Based on the Edith Maude Hull’s popular novel, The Sheik was directed by George Melford and starred Rudolph Valentino, Agnes Ayres, and Adolph Menjou. It met with immediate box office success, catapulting Valentino to the first on-screen sex symbol. Filmmaking was still in its infancy, and the like of Valentino’s charisma and charm had not been filmed before.
The plot revolves around Sheik Ahmed Ben Hassan, played by Valentino, who manages a “marriage market” at an oasis in the Sahara Desert. Here, wealthy tribesmen purchase brides. Ahmed rents out a casino in a neighboring town where only Arabs will be allowed entrance to gamble, and prizes will be brides. Visiting this Saharan town is Lady Diana Mayo who has recently run away from an arranged marriage in England. Thinking that crashing the casino will be fun, she purchases appropriate dress to blend in with the native prospective brides. When it is her turn to be shown before the eager male Arabs, Diana balks and Ahmed deduces that she is not an Arab. He sends her away with her waiting escort, but then later ambushes her in the desert and takes her back to his tent. He has become infatuated with Diana, but she spurns him. Meanwhile, a neighboring sheik is interested in Diana, and will do anything to claim her.
"Women are not in love with me but with the picture of me on the screen. I am merely the canvas on which women paint their dreams." --Rudolph Valentino (1923)
Rudolph Valentino (1895-1926) was raised in Castellaneta, Italy, but, being restless, moved to Paris in1912. Failing to find work, he boarded a boat to New York City the following year. Speaking only Italian and not being trained in anything other than agriculture, he first worked in the gardens in Central Park, often sleeping on park benches at night. It was while he was washing dishes in nightclubs that he noticed wealthy women paying men to dance with them. This sent him to dance classes to learn primarily the tango.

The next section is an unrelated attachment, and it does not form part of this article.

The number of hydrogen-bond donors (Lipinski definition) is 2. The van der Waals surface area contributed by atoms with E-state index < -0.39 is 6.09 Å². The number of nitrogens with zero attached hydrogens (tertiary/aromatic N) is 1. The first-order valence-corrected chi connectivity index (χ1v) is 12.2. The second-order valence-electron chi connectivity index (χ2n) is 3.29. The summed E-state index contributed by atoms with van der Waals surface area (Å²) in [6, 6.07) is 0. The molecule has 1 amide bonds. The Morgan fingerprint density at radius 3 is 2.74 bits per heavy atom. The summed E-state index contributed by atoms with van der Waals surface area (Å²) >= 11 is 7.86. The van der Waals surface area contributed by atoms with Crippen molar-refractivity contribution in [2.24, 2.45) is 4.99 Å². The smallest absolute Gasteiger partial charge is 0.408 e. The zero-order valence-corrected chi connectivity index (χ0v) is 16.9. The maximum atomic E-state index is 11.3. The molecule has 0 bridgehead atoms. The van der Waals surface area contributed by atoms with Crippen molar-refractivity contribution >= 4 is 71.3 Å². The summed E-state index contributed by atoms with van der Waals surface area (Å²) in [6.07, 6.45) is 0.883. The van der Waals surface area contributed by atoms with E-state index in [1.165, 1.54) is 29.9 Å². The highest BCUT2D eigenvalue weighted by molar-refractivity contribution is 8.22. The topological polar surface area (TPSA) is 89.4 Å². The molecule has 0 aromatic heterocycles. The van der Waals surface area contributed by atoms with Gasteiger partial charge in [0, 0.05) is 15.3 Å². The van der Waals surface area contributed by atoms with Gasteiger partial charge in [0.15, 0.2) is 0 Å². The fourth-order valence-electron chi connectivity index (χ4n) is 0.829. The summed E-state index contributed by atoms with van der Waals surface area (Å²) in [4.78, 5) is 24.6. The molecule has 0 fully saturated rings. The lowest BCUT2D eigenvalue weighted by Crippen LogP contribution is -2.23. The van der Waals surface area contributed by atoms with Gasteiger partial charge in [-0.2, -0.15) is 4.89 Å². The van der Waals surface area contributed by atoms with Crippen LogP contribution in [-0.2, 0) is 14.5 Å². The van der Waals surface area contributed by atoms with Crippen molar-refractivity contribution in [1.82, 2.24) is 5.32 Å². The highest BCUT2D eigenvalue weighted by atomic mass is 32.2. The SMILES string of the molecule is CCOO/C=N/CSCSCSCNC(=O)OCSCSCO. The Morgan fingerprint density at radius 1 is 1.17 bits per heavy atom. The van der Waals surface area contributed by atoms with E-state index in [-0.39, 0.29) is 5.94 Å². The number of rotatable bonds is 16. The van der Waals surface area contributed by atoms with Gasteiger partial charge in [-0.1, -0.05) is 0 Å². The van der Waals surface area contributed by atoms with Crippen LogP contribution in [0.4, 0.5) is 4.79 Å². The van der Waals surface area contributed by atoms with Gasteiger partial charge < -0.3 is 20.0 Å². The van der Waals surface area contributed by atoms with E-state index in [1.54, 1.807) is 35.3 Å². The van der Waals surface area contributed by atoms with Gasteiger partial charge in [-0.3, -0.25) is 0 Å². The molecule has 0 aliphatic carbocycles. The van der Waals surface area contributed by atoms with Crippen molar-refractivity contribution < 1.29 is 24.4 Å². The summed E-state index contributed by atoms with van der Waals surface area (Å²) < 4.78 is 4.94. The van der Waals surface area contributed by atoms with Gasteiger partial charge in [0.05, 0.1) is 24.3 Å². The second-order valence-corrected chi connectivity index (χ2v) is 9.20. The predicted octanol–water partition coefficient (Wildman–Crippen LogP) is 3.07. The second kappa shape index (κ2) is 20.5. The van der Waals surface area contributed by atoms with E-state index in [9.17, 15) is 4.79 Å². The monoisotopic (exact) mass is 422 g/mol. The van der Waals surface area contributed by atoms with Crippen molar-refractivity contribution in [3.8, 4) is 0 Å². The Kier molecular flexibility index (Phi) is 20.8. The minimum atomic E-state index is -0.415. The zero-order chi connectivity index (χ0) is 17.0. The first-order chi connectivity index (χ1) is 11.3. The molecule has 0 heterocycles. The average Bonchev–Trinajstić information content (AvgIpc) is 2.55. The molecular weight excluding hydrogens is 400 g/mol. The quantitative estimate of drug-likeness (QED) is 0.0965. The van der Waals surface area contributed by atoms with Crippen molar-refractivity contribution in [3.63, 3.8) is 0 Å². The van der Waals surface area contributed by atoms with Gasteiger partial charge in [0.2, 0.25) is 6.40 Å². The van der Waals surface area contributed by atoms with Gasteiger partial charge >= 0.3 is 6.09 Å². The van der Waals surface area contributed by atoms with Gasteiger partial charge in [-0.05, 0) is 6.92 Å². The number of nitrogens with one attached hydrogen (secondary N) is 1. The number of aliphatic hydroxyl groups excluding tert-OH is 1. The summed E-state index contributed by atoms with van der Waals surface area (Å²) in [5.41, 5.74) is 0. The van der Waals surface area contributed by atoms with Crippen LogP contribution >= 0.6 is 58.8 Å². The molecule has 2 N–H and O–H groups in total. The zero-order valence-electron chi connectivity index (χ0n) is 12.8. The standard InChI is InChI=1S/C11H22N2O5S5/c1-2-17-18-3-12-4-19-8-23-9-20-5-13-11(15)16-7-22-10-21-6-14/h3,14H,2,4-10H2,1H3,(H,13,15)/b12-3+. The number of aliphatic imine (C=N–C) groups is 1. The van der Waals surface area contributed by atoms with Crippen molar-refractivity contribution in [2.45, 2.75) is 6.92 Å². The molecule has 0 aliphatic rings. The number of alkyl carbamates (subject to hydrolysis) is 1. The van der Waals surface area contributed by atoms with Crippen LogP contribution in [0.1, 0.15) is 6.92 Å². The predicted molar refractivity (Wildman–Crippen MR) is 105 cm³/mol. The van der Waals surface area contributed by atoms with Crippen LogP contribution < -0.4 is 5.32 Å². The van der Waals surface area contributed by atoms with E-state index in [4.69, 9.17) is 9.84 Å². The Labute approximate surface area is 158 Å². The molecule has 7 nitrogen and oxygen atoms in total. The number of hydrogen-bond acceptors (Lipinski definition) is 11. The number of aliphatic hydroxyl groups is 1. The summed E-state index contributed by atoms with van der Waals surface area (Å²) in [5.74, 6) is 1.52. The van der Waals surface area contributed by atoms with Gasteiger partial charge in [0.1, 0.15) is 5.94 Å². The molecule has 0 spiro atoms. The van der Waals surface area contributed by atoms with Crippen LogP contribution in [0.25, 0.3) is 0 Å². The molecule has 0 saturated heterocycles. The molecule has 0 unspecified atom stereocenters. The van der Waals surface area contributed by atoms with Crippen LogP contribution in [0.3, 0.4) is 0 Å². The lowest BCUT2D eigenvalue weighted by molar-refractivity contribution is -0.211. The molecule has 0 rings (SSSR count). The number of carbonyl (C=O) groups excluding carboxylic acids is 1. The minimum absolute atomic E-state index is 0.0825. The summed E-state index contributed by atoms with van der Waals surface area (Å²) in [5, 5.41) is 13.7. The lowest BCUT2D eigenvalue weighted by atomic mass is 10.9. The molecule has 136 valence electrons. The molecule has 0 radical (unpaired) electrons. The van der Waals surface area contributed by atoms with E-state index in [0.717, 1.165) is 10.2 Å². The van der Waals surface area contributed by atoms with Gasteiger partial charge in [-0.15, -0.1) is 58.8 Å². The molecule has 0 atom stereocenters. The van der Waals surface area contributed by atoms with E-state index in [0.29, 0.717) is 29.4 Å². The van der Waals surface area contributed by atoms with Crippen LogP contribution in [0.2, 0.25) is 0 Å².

As a dancer, he joined a touring production. Although the show closed in Utah, Valentino made his way to California, setting his sights on Hollywood. For awhile, he was cast in bit roles, usually playing the bad guys. He’d become friends with fellow actor Jean Acker, and the two were married in 1919. She’d neglected to tell him that she was a lesbian, and had no interest in Valentino sexually. They divorced in 1921.
Screenwriter June Mathis fought to get him the lead in The Four Horsemen of the Apocalypse (1921), in which he dances a tango in the opening scene. This led to his stardom and roles in The Sheik (1921), and Blood and Sand (1922).
He and set designer Natasha Rambova began living together, and were married in 1922. She began managing his career, and wanted to produce and design his films. This led to a series of box office failures, including Monsieur Beaucaire (1924). The next film contract Valentino was offered expressly forbade his wife having anything to do with his films. They were in debt and Valentino hoped that Natasha would be interested in starting a family, so believing he was doing the right thing, he signed the contract. Natasha, much to his sorrow, moved to Paris.
His next film, The Eagle (1925), brought back his fans as did The Son of the Sheik (1926). It was while he was in New York on a promotional tour for this film, that he was taken to a hospital to treat acute appendicitis and ulcers. After surgery, he developed peritonitis, and died. For three days, thousands crowded into a Manhattan funeral home to view his body before it was sent by train to Los Angeles, where thousands more gathered to pay respects. When it became known that he didn’t have a burial plot, and it was apparent that no studio for which he made money was going to help, June Mathis offered a place in her family plot. His two homes in Los Angeles, his Arabian horses, and cars, were all auctioned off to pay his debts.
Silent films were accompanied by an organ, piano, and sometimes a full orchestra: the beginnings of film scoring as we know it. From Charlie Chaplin, who scored his own films, to John Williams and Thomas Newman of today, the power of music accompanying a silent or a talking film cannot be undervalued. Experienced composers know that music enhances the action and emotion, but never overshadows it.
Providing the live musical accompaniment for all these films is Wayne Zimmerman, who has been playing for ELTC and The Cape May Film Society’s Silent Film Series since 2011. Wayne has played in a variety of venues from coast-to-coast and in Hawaii, regaling audiences with his silent-film accompaniment and concerts. At varying times he’s served as organist at the Lansdowne Theatre in Lansdowne, PA, the Tower Theatre in Upper Darby, PA, the Brookline Theatre in Havertown, PA, and the Merlin Theatre in suburban Philadelphia. Currently he is president of the Delaware Valley Chapter of the American Theatre Organ Society.